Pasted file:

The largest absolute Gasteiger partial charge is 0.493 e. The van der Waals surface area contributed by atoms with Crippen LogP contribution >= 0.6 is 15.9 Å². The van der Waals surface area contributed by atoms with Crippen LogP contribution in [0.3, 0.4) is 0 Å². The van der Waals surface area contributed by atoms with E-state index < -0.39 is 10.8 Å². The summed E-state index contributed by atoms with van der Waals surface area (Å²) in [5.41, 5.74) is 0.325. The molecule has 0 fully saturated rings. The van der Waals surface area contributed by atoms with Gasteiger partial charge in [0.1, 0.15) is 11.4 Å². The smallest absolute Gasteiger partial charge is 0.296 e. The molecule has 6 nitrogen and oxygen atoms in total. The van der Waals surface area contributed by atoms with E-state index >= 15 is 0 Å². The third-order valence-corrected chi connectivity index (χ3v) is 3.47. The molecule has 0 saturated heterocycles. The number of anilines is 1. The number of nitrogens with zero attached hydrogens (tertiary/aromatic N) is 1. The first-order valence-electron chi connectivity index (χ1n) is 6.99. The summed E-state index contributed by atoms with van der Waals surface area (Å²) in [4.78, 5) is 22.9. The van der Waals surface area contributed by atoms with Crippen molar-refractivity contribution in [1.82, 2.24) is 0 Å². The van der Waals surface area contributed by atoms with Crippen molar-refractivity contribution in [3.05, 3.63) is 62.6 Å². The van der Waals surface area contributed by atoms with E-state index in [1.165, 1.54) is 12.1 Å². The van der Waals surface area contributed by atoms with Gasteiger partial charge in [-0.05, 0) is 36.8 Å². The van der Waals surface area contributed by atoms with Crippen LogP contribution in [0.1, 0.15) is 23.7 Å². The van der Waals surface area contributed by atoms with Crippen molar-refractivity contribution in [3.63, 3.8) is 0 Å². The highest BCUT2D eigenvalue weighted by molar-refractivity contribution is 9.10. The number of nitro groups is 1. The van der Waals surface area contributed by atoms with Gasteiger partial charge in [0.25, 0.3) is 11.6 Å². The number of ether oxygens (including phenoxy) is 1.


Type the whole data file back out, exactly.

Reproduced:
The largest absolute Gasteiger partial charge is 0.493 e. The van der Waals surface area contributed by atoms with Crippen LogP contribution >= 0.6 is 15.9 Å². The van der Waals surface area contributed by atoms with Crippen LogP contribution in [0.3, 0.4) is 0 Å². The van der Waals surface area contributed by atoms with E-state index < -0.39 is 10.8 Å². The summed E-state index contributed by atoms with van der Waals surface area (Å²) in [5.41, 5.74) is 0.325. The molecule has 0 fully saturated rings. The van der Waals surface area contributed by atoms with Gasteiger partial charge in [0.1, 0.15) is 11.4 Å². The smallest absolute Gasteiger partial charge is 0.296 e. The molecule has 6 nitrogen and oxygen atoms in total. The van der Waals surface area contributed by atoms with E-state index >= 15 is 0 Å². The third-order valence-corrected chi connectivity index (χ3v) is 3.47. The molecule has 0 saturated heterocycles. The number of anilines is 1. The number of nitrogens with zero attached hydrogens (tertiary/aromatic N) is 1. The first-order valence-electron chi connectivity index (χ1n) is 6.99. The summed E-state index contributed by atoms with van der Waals surface area (Å²) in [4.78, 5) is 22.9. The van der Waals surface area contributed by atoms with Crippen molar-refractivity contribution in [1.82, 2.24) is 0 Å². The van der Waals surface area contributed by atoms with Crippen molar-refractivity contribution in [3.05, 3.63) is 62.6 Å². The van der Waals surface area contributed by atoms with E-state index in [1.165, 1.54) is 12.1 Å². The van der Waals surface area contributed by atoms with Gasteiger partial charge in [-0.05, 0) is 36.8 Å². The van der Waals surface area contributed by atoms with Crippen LogP contribution in [0.1, 0.15) is 23.7 Å². The van der Waals surface area contributed by atoms with Crippen molar-refractivity contribution in [3.63, 3.8) is 0 Å². The highest BCUT2D eigenvalue weighted by molar-refractivity contribution is 9.10. The number of nitro groups is 1. The van der Waals surface area contributed by atoms with Gasteiger partial charge in [0.25, 0.3) is 11.6 Å². The number of ether oxygens (including phenoxy) is 1.